Under thick makeup, Woody Harrelson and director Rob Reiner struggle to bring U.S. President Lyndon B. Johnson to life.
Now in the autumn of his entertainment career, Rob Reiner has proven himself to be a more than capable filmmaker over the past three decades.
His early films -- from This Is Spinal Tap (1984) through to A Few Good Men (1992) -- helped to define an era that endorsed smart entertainment for adults. After stumbling with North (1994), he snapped back with The American President (1995); thanks in large part to Aaron Sorkin's crisp, timely original screenplay, the film caught the tenor of the times with a seamless blend of comedy, drama, romance and politics.
Since then, Reiner has struggled to recapture the magic of those earlier times. Other than the financial success of The Bucket List (2007), a big-screen sitcom, his recent films tend to quickly fade from memory. There's nothing particularly wrong about The Magic of Belle Island or And So It Goes, but the material simply doesn't soar above the average. They are made with professional craft, yet more closely resemble episodes of a television show on a niche cable channel that time has passed by.
Coming on the heels of last year's sharply scripted All the Way, which starred Bryan Cranston as Lyndon Baines Johnson as he became U.S. President after the assassination of John F. Kennedy, LBJ feels very much like a rerun, covering roughly the same time period.
It feels like a fairly rote historical drama, given a respectful treatment. No doubt there were good intentions all around, and the running time is kept as brisk as possible, but it still feels like a book report.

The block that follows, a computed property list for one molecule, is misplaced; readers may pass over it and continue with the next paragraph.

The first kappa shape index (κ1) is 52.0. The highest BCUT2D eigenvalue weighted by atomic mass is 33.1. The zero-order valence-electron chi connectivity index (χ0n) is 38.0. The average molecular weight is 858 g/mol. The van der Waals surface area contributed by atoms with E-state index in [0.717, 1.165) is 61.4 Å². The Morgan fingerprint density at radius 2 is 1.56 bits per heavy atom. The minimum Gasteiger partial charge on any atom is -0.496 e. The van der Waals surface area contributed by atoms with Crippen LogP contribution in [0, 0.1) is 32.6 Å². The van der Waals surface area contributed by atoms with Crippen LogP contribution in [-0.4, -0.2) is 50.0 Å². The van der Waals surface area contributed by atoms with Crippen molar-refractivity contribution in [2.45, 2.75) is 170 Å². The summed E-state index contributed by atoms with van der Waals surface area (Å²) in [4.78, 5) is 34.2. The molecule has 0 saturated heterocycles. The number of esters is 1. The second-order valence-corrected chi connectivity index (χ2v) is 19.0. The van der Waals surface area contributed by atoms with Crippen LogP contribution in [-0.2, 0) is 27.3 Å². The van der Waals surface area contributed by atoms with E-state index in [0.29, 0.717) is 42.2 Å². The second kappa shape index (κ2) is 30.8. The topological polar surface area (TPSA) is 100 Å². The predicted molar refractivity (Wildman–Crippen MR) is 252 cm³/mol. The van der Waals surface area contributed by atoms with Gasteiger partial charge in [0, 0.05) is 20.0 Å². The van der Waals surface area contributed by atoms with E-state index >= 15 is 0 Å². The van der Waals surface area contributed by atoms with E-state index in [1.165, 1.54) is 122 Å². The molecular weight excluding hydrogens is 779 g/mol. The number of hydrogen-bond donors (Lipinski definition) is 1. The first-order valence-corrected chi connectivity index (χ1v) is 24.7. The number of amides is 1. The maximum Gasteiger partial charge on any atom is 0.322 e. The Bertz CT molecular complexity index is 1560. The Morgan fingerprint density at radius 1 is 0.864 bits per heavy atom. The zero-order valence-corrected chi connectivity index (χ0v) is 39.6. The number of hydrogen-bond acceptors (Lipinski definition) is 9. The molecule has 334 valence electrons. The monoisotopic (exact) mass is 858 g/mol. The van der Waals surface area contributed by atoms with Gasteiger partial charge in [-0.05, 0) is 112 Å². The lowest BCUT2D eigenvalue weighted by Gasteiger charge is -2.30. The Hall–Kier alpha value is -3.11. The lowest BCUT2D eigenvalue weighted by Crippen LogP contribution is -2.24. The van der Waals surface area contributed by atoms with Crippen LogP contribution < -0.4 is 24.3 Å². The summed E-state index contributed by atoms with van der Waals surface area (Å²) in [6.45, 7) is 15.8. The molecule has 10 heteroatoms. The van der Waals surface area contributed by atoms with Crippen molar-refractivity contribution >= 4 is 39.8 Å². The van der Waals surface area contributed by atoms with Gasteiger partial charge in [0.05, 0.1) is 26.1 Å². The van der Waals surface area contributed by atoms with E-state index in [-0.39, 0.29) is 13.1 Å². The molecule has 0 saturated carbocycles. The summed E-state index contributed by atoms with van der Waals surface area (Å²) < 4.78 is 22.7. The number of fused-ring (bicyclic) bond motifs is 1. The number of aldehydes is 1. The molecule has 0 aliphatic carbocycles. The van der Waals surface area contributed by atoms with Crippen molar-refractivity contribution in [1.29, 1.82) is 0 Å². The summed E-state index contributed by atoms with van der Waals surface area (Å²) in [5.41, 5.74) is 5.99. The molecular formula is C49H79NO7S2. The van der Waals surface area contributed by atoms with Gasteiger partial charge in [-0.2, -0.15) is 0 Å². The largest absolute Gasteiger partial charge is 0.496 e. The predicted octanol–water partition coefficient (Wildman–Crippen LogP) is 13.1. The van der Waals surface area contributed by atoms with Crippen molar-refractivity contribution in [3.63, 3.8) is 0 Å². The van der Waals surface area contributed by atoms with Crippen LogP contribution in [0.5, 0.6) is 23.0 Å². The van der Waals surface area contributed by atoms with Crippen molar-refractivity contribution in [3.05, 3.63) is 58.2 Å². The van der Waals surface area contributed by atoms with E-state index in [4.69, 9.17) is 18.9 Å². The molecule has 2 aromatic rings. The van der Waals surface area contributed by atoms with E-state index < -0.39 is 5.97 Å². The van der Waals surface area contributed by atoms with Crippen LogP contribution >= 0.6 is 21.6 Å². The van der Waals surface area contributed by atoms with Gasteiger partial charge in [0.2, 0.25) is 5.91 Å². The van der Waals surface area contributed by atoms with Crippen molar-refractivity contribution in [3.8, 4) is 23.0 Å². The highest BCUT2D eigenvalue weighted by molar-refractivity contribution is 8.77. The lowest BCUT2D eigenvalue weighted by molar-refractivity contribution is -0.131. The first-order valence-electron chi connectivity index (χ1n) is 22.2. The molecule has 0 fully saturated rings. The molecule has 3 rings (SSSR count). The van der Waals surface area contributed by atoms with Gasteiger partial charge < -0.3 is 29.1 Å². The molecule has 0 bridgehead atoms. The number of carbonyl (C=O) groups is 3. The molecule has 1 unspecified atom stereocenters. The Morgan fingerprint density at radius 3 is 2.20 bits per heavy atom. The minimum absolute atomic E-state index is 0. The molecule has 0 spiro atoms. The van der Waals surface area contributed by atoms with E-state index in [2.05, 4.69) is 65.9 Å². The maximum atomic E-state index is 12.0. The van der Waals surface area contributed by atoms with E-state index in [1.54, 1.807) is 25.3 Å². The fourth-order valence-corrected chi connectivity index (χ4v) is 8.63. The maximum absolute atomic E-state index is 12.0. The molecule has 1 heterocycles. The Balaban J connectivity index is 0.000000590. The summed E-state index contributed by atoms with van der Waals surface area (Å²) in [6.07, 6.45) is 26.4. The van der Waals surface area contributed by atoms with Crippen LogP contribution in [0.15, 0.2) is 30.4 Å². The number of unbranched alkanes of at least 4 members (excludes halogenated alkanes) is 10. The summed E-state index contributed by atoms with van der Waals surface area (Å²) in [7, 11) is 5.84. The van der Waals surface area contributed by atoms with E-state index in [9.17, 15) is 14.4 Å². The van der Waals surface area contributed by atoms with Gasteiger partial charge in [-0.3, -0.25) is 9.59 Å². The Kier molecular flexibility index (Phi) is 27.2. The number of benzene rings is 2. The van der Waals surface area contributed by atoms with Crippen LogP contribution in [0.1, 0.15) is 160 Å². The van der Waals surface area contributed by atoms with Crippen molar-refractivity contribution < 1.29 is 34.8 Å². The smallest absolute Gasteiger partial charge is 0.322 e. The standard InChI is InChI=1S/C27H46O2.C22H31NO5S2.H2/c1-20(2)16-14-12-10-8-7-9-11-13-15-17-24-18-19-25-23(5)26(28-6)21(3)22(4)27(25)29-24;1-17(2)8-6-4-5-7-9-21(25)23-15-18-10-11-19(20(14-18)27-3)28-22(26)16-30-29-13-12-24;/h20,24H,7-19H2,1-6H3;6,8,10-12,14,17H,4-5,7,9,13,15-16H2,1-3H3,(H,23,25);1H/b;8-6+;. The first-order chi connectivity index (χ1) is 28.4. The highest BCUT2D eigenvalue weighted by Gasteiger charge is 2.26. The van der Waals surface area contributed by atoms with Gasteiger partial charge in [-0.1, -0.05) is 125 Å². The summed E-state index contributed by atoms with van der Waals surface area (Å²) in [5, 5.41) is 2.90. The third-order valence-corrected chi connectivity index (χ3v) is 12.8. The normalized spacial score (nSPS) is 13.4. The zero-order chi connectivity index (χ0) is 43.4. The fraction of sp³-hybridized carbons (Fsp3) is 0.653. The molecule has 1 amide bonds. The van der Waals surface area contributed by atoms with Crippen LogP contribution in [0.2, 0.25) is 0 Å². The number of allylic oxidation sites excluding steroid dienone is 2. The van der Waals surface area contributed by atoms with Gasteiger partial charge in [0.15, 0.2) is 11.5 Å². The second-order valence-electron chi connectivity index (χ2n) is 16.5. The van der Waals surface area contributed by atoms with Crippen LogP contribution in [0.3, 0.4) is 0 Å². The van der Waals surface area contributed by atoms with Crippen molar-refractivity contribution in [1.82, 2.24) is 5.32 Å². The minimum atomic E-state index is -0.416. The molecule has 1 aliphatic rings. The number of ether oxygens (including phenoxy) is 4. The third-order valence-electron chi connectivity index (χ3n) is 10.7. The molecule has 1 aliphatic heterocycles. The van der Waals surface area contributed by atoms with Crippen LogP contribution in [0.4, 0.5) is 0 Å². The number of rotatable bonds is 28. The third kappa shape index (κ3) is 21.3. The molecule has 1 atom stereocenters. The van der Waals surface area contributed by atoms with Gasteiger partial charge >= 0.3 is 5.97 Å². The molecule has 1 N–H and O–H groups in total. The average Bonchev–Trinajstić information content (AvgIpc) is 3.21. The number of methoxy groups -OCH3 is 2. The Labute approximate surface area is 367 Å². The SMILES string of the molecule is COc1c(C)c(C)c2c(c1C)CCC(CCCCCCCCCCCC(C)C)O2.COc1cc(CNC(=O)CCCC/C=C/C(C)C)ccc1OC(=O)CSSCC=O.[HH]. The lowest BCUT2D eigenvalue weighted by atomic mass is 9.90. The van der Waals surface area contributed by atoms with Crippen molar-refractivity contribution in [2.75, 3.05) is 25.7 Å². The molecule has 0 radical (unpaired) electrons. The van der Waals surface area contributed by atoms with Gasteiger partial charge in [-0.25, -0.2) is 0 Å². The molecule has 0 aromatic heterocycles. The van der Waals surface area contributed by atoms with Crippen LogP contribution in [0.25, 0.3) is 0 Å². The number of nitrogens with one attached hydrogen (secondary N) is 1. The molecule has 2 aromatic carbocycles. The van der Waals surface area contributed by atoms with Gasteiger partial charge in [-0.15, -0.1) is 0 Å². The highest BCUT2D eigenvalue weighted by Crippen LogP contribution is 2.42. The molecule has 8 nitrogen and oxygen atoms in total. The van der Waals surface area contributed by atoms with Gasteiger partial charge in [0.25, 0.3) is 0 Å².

LBJ begins with the fateful day in November 1963 when JFK was shot, showing events from the point of view of Johnson -- portrayed with enthusiasm and thick makeup by Woody Harrelson -- and then uses that as a framing device for the first third of the film, rewinding to 1959 to show how Johnson came to join Kennedy's administration. Johnson was majority leader in the U.S. Senate and thus wielded a fair degree of power in that legislative body.
As the film tells it, Johnson longed to be U.S. President himself, but even more than that, he wanted people to like him. Despite that personal desire, which he expresses to his wife Lady Bird (Jennifer Jason Leigh) in an intimate setting, he certainly doesn't act like he wants anyone to like him. He is pugnacious with his colleagues and demanding of his subordinates.
According to historians, Johnson got things done in the Senate, but once he ended up as Vice President to Kennedy, he had to fight to even be recognized, with most of his battles contested with Robert F. Kennedy (Michael Stahl-David), the President's younger brother and Attorney General, and Senator Russell (Richard Jenkins) from Georgia, depicted as a stern racist.
These are all shortcuts, of course, to give some flavor to Johnson's work, as well as a sense of the obstacles he faced in his first great victory after Kennedy's assassination, the passage of the Civil Rights Act. Constricted as LBJ is, though -- it runs barely 98 minutes -- we're reduced to nodding at the highlights and awaiting something to jar us out of the rudimentary vibe that is established early and reinforced often.
Once again, Rob Reiner has delivered a pleasant movie that never becomes a compelling experience. Woody Harrelson's energy never flags, though, and he is certainly fun to watch as he conveys a good-hearted presidential impersonation.
The film opens in select U.S. theaters on Friday, November 2. Check local listings for showtimes.